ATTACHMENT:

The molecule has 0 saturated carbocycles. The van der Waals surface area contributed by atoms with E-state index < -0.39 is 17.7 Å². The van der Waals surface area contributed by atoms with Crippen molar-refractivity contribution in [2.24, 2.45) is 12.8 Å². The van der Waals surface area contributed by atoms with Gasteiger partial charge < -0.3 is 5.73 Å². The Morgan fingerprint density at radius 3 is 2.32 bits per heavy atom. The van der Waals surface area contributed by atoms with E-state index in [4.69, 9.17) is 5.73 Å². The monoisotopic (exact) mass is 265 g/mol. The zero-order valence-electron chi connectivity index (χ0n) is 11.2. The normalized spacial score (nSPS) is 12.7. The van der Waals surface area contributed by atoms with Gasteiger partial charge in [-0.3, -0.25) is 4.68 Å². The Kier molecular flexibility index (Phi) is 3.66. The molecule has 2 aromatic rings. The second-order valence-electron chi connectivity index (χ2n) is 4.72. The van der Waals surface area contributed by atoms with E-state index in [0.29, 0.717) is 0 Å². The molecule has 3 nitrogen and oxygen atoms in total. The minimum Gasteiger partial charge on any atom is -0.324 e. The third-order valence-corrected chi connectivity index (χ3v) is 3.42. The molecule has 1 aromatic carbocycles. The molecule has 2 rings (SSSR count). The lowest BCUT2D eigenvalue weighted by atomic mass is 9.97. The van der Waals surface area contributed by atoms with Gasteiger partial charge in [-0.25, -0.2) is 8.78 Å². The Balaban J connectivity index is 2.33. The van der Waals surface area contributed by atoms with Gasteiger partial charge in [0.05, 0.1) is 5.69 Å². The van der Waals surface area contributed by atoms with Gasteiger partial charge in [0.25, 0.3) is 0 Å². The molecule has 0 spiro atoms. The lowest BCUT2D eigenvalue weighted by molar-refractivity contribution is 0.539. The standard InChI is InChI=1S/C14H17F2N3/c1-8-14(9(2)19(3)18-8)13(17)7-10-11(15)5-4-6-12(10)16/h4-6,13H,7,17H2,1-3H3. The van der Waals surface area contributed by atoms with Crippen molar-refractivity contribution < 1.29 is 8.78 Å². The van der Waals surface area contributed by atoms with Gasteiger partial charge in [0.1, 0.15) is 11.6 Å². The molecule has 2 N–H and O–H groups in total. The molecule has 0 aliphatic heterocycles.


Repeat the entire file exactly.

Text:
The molecule has 0 saturated carbocycles. The van der Waals surface area contributed by atoms with E-state index < -0.39 is 17.7 Å². The van der Waals surface area contributed by atoms with Crippen molar-refractivity contribution in [2.24, 2.45) is 12.8 Å². The van der Waals surface area contributed by atoms with Gasteiger partial charge < -0.3 is 5.73 Å². The Morgan fingerprint density at radius 3 is 2.32 bits per heavy atom. The van der Waals surface area contributed by atoms with E-state index in [4.69, 9.17) is 5.73 Å². The monoisotopic (exact) mass is 265 g/mol. The zero-order valence-electron chi connectivity index (χ0n) is 11.2. The normalized spacial score (nSPS) is 12.7. The van der Waals surface area contributed by atoms with Gasteiger partial charge in [-0.3, -0.25) is 4.68 Å². The Kier molecular flexibility index (Phi) is 3.66. The molecule has 2 aromatic rings. The second-order valence-electron chi connectivity index (χ2n) is 4.72. The van der Waals surface area contributed by atoms with E-state index in [0.29, 0.717) is 0 Å². The molecule has 3 nitrogen and oxygen atoms in total. The minimum Gasteiger partial charge on any atom is -0.324 e. The third-order valence-corrected chi connectivity index (χ3v) is 3.42. The molecule has 1 aromatic carbocycles. The molecule has 2 rings (SSSR count). The lowest BCUT2D eigenvalue weighted by atomic mass is 9.97. The van der Waals surface area contributed by atoms with Gasteiger partial charge in [-0.25, -0.2) is 8.78 Å². The Balaban J connectivity index is 2.33. The van der Waals surface area contributed by atoms with Gasteiger partial charge in [0.05, 0.1) is 5.69 Å². The van der Waals surface area contributed by atoms with Gasteiger partial charge in [0.25, 0.3) is 0 Å². The molecule has 0 spiro atoms. The lowest BCUT2D eigenvalue weighted by molar-refractivity contribution is 0.539. The standard InChI is InChI=1S/C14H17F2N3/c1-8-14(9(2)19(3)18-8)13(17)7-10-11(15)5-4-6-12(10)16/h4-6,13H,7,17H2,1-3H3. The van der Waals surface area contributed by atoms with Crippen molar-refractivity contribution < 1.29 is 8.78 Å². The van der Waals surface area contributed by atoms with Gasteiger partial charge in [0.1, 0.15) is 11.6 Å². The molecule has 2 N–H and O–H groups in total. The molecule has 0 aliphatic heterocycles.